With the possible exception of theater critics, nothing ages faster than avant garde ... as we are reminded with the local professional premiere of the theatrical spectacular Rent, presented by Pittsburgh Musical Theatre.
At the time of its legendary New York opening, in 1996, one of the joys of this reworking of Puccini's La Boheme was how composer and writer Jonathan Larson managed to bring so much of the outside's seedy, downtown artsy world into the show. Fourteen years later, the references now seem dated and quaint: Answering machines? Performance art? People dying from AIDS? How '90s!
That probably sounds bitchier than I mean. In a few more years, Rent will become a museum piece: an indelible snapshot of artists in Manhattan's East Village trying to make it to millennium's end. Larson's score is heavily rock-influenced, featuring a number of stand-out tunes which have become musical-theater standards. While I find his enormous sentimentality at odds with the story, Rent doesn't shy away from life's grittier aspects, and it's hard not to be moved by this show.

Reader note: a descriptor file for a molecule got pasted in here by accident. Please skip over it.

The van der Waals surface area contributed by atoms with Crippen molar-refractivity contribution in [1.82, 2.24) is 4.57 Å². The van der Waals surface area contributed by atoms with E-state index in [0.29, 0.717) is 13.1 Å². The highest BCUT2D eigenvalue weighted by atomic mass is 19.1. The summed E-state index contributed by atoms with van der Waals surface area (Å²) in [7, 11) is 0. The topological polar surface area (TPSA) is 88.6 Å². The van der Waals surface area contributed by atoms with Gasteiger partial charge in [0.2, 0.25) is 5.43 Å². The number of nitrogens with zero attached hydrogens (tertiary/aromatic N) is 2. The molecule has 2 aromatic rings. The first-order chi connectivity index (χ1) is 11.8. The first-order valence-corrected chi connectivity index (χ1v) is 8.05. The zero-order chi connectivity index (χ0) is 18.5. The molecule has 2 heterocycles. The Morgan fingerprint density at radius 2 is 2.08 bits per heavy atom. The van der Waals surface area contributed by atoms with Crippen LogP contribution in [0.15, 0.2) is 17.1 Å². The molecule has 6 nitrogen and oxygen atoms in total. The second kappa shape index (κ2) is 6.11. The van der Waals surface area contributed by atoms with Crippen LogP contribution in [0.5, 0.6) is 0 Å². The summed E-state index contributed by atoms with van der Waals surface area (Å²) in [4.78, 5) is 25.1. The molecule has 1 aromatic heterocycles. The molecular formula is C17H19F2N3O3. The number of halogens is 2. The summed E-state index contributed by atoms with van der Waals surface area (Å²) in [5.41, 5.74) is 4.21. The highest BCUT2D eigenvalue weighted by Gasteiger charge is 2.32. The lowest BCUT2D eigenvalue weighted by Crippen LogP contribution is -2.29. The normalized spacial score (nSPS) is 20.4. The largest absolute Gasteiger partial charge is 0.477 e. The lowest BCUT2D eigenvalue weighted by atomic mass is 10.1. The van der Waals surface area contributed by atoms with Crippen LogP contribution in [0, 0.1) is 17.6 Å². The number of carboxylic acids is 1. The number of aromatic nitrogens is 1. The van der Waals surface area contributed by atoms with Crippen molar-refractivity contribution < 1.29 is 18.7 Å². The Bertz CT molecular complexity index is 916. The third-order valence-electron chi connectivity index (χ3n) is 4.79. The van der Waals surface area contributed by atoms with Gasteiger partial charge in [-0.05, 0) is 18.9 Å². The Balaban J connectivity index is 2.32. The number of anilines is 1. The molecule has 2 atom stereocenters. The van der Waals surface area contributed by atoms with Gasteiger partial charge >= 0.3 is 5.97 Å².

The Pittsburgh Musical Theatre production features a first-rate cast of young performers grabbing hold of these songs and lifting them up to the rafters. I've never understood why Larson took his two least interesting characters, Roger and Mimi, and made them the play's center ... but there's no questioning the strong performances of David Toole and Maria Mauti in the roles.
Emily Lynne Miller has a hoot of a time with Maureen's performance-art piece, and her duet with Alysha Watson is a highlight. Brady Patsy and Cory Wade Hindorff make the love story between Collins and Angel real and right. Special mention goes to the ensemble, who sing with great voices and impeccable style.
Peter Matthew Smith, who played in Rent on Broadway, is back in his hometown to direct this production and appear as Mark. Smith was always a great performer, and this is no exception. As a director, he unsurprisingly follows the blueprint of Michael Grief, the original Broadway director, with great fidelity ... and I wish he hadn't. When I saw this show's first national tour, I couldn't believe how bad the direction was -- muddied, aggressively ugly and excessively trite. I'd be more interested in seeing what Smith could do, and less of what Grief had already done.
But that's minor. Rent, and this production of it, are something to celebrate.
Rent continues through Sun., Feb. 7. Byham Theater, 101 Sixth St., Downtown. 412-456-6666